The effect of the linker histone: without linker histone and divalent ions (A), chromatin is open and floppy; with linker histone (B), the histone tails mediate many internucleosomal interactions, especially the H4 (green) and H3 tails (blue) which play an important role in chromatin compaction; and with linker histone and divalent ions, the fiber is very compact (C).

Fig. 5: Internucleosomal interaction pattern predicted for distinct chromatin 30-nm fiber models.

a-c: Interaction-intensity matrices at 0.15 M monovalent salt without LH and Mg2+ (a), with LH and without Mg2+ (b), and with both LH and Mg2+ (c) show the intensity of the tail-mediated interactions between nucleosome core i and j matrix [I'(i; j)]. d-f: the associated plots decompose the dominant neighboring interactions, I(k), where k is the nucleosome separator. Interactions at k = 1, 2, and 3 nucleosomes are indicated as ±1, ±2, and ±3 correspondingly. g-j: reference internucleosomal interaction patterns corresponding to the three existing models of nucleosome arrangement: (g) solenoid model, (h) two-start zigzag model, and (i) interdigitated nucleosome model compared with that obtained from our Monte Carlo simulations for +LH+Mg chromatin (j).

Without linker histone, the most dominant core/core interactions along the folded oligonucleosome at moderate salt are between each core and its fourth neighbor along the chain (Fig. 4). When the linker histone is considered, the structures are almost twice as compact with interaction matrices exhibiting remarkable increase in fiber/fiber interactions (Fig. 5) mediated through the H2A and H2B tails.

When divalent ions are incorporated, chromatin compacts further (Grigoryev et al., 2009) made possible by a tendency to bend a proportion (e.g., 15%) of the linker DNAs to produce a mostly zigzag fiber accented by solenoid-like features (i.e., bent DNA linkers). This suggestion for a hybrid compact fiber in divalent ion conditions was verified in our work with Dr. Grigoryev who developed a new experimental technique termed EMANIC which uses formaldehyde cross-linking followed by unfolding and EM visualization to capture internucleosomal patterns (Grigoryev et al., 2009). Such an ensemble of interchanging configurations with straight and bent linker DNAs is energetically advantageous since linker DNA bending can minimize repulsion at the fiber axis. Moreover, it merges zigzag and solenoid models for optimal compaction and suggests that such modest linker DNA bending can lead to higher-order structures of chromatin through inter-digitation.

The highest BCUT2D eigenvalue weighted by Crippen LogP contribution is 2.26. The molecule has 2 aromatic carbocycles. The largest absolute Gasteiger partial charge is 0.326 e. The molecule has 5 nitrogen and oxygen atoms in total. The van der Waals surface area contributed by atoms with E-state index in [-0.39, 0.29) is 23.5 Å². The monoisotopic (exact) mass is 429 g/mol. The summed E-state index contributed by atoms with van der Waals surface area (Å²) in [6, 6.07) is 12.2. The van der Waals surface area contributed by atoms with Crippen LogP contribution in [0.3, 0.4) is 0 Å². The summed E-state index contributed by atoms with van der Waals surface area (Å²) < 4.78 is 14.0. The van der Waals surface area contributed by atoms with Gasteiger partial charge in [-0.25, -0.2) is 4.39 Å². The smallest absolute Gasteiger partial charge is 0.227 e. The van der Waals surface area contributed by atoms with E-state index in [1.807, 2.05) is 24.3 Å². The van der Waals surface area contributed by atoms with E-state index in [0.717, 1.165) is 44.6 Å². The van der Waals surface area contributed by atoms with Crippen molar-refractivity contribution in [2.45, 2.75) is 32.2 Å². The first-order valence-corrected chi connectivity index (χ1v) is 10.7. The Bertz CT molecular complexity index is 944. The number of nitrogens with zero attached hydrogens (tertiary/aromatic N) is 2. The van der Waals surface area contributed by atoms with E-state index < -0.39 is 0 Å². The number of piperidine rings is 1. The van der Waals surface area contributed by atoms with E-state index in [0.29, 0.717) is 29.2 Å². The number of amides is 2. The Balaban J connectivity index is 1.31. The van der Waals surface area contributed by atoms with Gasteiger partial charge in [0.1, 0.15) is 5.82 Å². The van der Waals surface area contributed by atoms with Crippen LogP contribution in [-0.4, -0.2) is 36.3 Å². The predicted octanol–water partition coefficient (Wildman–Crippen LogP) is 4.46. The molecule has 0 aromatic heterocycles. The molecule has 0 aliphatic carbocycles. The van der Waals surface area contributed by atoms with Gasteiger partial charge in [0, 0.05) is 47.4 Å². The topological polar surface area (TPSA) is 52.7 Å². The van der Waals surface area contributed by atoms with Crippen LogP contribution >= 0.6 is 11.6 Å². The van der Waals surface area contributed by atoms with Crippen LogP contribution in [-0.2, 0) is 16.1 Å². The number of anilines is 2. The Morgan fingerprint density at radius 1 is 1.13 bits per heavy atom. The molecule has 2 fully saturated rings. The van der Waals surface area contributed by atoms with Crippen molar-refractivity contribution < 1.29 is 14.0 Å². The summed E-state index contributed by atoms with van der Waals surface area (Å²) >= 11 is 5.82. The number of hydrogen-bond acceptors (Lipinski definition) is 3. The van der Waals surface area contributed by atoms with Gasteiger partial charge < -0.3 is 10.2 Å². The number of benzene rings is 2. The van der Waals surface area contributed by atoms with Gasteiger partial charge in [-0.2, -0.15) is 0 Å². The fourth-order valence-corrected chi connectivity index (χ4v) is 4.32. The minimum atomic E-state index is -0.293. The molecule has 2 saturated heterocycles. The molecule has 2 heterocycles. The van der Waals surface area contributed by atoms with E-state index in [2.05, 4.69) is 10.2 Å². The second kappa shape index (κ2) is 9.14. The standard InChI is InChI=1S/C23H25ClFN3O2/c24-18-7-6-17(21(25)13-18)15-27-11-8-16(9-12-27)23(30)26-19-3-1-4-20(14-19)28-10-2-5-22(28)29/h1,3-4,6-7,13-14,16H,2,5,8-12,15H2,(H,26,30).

Role of nucleosome repeat length in conjunction with linker histone and counterions in chromatin organization

Different stages of cell cycle and different chromatin species are known to have distinct nucleosome repeat (DNA) lengths (NRLs) (Staynov and Proykova, 2008; Angeles and Franco, 1986). Thus, characterizing the dependence of chromatin organization on NRL in conjunction with linker histone and counterions helps decipher how various levels of chromatin compaction promote or hamper access to genetic material. We studied two biologically relevant NRL values (Fig. 6): 173 bp (short) and 209 bp (moderate), corresponding to 26 and 62 bp DNA linker lengths, respectively. We found that the short-NRL defines arrays that fold into classic zigzag structures, whereas the longer NRL allows heteromorphic fibers with some bending in the linker DNA to fold over the relatively short linker histone to minimize the overall energies and steric clashes (Schlick and Perisic, 2009). Similarly, magnesium ions markedly compact the long NRL chromatin structure but have smaller effects on the short-NRL chromatin. These results suggest that transitions between short and long-NRL chromatin forms have marked structural effects and may help correlate chromatin organization and function during the cell cycle.

Fig. 6: Chromatin folds with two NRL values: (top) with Mg2+ but no linker histone, (bottom) with Mg2+ and linker histone.